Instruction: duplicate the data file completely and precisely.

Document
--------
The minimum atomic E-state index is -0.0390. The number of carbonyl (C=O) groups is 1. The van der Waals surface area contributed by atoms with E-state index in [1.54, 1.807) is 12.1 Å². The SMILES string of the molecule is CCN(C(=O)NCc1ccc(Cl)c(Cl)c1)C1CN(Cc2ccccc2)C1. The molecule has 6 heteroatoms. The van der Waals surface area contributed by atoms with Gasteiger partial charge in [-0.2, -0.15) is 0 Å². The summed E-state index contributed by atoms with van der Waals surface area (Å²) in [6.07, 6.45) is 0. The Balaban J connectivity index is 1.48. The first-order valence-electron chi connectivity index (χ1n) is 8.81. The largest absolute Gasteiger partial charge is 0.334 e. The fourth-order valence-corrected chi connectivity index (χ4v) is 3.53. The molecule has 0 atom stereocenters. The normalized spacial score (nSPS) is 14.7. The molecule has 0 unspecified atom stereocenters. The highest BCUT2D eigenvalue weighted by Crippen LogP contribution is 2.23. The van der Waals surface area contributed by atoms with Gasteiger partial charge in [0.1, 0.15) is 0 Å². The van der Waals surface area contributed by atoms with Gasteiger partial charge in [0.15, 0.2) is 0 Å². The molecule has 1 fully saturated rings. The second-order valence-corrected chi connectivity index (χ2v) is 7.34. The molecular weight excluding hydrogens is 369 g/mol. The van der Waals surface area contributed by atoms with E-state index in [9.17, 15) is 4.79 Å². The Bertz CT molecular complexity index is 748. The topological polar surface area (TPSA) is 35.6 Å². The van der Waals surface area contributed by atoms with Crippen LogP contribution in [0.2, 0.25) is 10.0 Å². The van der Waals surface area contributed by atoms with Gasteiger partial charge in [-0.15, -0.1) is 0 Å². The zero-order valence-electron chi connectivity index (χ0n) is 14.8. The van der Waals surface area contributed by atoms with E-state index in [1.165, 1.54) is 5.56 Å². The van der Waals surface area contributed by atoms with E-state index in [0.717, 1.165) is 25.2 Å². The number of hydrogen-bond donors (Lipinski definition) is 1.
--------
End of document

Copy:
The minimum atomic E-state index is -0.0390. The number of carbonyl (C=O) groups is 1. The van der Waals surface area contributed by atoms with E-state index in [1.54, 1.807) is 12.1 Å². The SMILES string of the molecule is CCN(C(=O)NCc1ccc(Cl)c(Cl)c1)C1CN(Cc2ccccc2)C1. The molecule has 6 heteroatoms. The van der Waals surface area contributed by atoms with Gasteiger partial charge in [-0.2, -0.15) is 0 Å². The summed E-state index contributed by atoms with van der Waals surface area (Å²) in [6.07, 6.45) is 0. The Balaban J connectivity index is 1.48. The first-order valence-electron chi connectivity index (χ1n) is 8.81. The largest absolute Gasteiger partial charge is 0.334 e. The fourth-order valence-corrected chi connectivity index (χ4v) is 3.53. The molecule has 0 atom stereocenters. The normalized spacial score (nSPS) is 14.7. The molecule has 0 unspecified atom stereocenters. The highest BCUT2D eigenvalue weighted by Crippen LogP contribution is 2.23. The van der Waals surface area contributed by atoms with Gasteiger partial charge in [0.1, 0.15) is 0 Å². The van der Waals surface area contributed by atoms with Gasteiger partial charge in [0.15, 0.2) is 0 Å². The molecule has 1 fully saturated rings. The second-order valence-corrected chi connectivity index (χ2v) is 7.34. The molecular weight excluding hydrogens is 369 g/mol. The van der Waals surface area contributed by atoms with E-state index in [9.17, 15) is 4.79 Å². The Bertz CT molecular complexity index is 748. The topological polar surface area (TPSA) is 35.6 Å². The van der Waals surface area contributed by atoms with Crippen LogP contribution in [0.2, 0.25) is 10.0 Å². The van der Waals surface area contributed by atoms with Gasteiger partial charge in [-0.15, -0.1) is 0 Å². The zero-order valence-electron chi connectivity index (χ0n) is 14.8. The van der Waals surface area contributed by atoms with E-state index in [1.165, 1.54) is 5.56 Å². The van der Waals surface area contributed by atoms with E-state index in [0.717, 1.165) is 25.2 Å². The number of hydrogen-bond donors (Lipinski definition) is 1.